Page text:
People want to be healthy, but healthcare options can be confusing, and without a strong relationship with their physicians and other providers, patients may ignore their problems instead of face the difficult path toward treatment and recovery.
Population health management (PHM) programs can help patients make the right choices. To make PHM programs effective, provider organizations need to stop looking at themselves solely as providers of medical services. They also need to look at themselves as facilitators, who not only provide care when needed, but who also get their patients involved in the management of their health.
Engage patients in a way that makes sense to them. “No two patients are the same. A good physician recognizes that all patients have their own concerns, needs, fears, expectations and hopes—with any condition, whether they’re healthy or ill,” said John Wilson, MD, vice president of product analytics at Optum.
For high-risk patients who may require chronic care, physicians and other healthcare professionals assigned to their cases must realize that people may understand instructions, but that doesn’t mean they will follow them. That’s where stratifying patients into high-, medium-, and low-risk pools can be valuable.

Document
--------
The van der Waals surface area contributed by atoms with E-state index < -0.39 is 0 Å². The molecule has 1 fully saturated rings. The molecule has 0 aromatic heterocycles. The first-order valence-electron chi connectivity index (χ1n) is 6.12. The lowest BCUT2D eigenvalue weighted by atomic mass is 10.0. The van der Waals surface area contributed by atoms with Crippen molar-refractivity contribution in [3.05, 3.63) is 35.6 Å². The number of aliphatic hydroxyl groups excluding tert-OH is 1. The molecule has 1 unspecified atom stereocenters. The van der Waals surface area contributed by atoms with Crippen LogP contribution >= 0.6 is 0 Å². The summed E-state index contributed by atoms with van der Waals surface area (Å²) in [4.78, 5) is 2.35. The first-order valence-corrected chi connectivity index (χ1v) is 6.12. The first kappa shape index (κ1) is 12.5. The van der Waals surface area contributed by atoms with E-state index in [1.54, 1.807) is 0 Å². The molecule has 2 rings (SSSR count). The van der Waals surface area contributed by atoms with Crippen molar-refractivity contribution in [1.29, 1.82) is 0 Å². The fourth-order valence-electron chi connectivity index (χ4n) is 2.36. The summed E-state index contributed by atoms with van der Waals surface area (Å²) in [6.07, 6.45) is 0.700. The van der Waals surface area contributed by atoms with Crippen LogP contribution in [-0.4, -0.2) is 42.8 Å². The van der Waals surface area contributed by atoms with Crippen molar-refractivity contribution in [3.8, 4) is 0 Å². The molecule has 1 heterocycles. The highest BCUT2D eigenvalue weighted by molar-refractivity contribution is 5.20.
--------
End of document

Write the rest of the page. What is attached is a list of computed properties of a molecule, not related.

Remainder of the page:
From there, care management organizations can readily identify and group common medical problems. At-risk interventions for diseases and disorders such as asthma, diabetes, congestive heart failure and other chronic, high-cost conditions can be built into any program—a practice my colleagues and I at Optum encourage. Physician observation of individual patients is also an invaluable source for identifying high-risk populations.
We know high-risk patients need more than communication about their problems. That’s why strong physician engagement in care management programs—and their ongoing communication with their patients—can increase the engagement level of high-risk patients in their own treatment. When a patient sees their doctor cares, they are more likely to care too.
To read more about transparency’s role in PHM, download the white paper: “Managing Populations to Improve Individual Care: Best Practices for Physician-based Population Health Management.”